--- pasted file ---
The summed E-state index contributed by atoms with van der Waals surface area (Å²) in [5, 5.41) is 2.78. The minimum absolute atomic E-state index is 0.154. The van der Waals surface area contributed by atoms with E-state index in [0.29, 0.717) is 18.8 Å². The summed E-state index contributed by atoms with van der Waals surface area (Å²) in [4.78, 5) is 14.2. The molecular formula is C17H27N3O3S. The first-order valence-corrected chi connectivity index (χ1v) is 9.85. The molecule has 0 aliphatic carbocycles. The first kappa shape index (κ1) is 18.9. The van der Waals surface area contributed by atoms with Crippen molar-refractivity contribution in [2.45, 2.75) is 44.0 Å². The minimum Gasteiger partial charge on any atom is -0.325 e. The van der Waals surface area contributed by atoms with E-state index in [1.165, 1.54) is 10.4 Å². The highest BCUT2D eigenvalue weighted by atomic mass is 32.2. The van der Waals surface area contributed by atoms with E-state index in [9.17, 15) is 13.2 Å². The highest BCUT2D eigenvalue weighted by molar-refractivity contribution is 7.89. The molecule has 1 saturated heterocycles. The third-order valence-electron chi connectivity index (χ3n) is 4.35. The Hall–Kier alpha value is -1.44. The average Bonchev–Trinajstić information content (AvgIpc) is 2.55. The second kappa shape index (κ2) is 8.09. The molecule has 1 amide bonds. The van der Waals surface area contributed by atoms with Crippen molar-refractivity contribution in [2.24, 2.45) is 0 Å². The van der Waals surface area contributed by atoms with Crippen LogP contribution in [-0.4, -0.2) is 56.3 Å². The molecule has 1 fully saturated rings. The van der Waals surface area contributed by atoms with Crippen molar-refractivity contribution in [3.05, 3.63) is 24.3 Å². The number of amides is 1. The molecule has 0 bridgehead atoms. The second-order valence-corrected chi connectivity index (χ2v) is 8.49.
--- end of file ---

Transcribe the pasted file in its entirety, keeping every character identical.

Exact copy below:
The summed E-state index contributed by atoms with van der Waals surface area (Å²) in [5, 5.41) is 2.78. The minimum absolute atomic E-state index is 0.154. The van der Waals surface area contributed by atoms with E-state index in [0.29, 0.717) is 18.8 Å². The summed E-state index contributed by atoms with van der Waals surface area (Å²) in [4.78, 5) is 14.2. The molecular formula is C17H27N3O3S. The first-order valence-corrected chi connectivity index (χ1v) is 9.85. The molecule has 0 aliphatic carbocycles. The first kappa shape index (κ1) is 18.9. The van der Waals surface area contributed by atoms with Crippen molar-refractivity contribution in [2.45, 2.75) is 44.0 Å². The minimum Gasteiger partial charge on any atom is -0.325 e. The van der Waals surface area contributed by atoms with E-state index in [1.165, 1.54) is 10.4 Å². The highest BCUT2D eigenvalue weighted by atomic mass is 32.2. The van der Waals surface area contributed by atoms with E-state index in [9.17, 15) is 13.2 Å². The highest BCUT2D eigenvalue weighted by molar-refractivity contribution is 7.89. The molecule has 1 saturated heterocycles. The third-order valence-electron chi connectivity index (χ3n) is 4.35. The Hall–Kier alpha value is -1.44. The average Bonchev–Trinajstić information content (AvgIpc) is 2.55. The second kappa shape index (κ2) is 8.09. The molecule has 1 amide bonds. The van der Waals surface area contributed by atoms with Crippen molar-refractivity contribution in [2.24, 2.45) is 0 Å². The van der Waals surface area contributed by atoms with Crippen LogP contribution in [-0.4, -0.2) is 56.3 Å². The molecule has 1 fully saturated rings. The van der Waals surface area contributed by atoms with Crippen molar-refractivity contribution in [3.05, 3.63) is 24.3 Å². The number of amides is 1. The molecule has 0 bridgehead atoms. The second-order valence-corrected chi connectivity index (χ2v) is 8.49.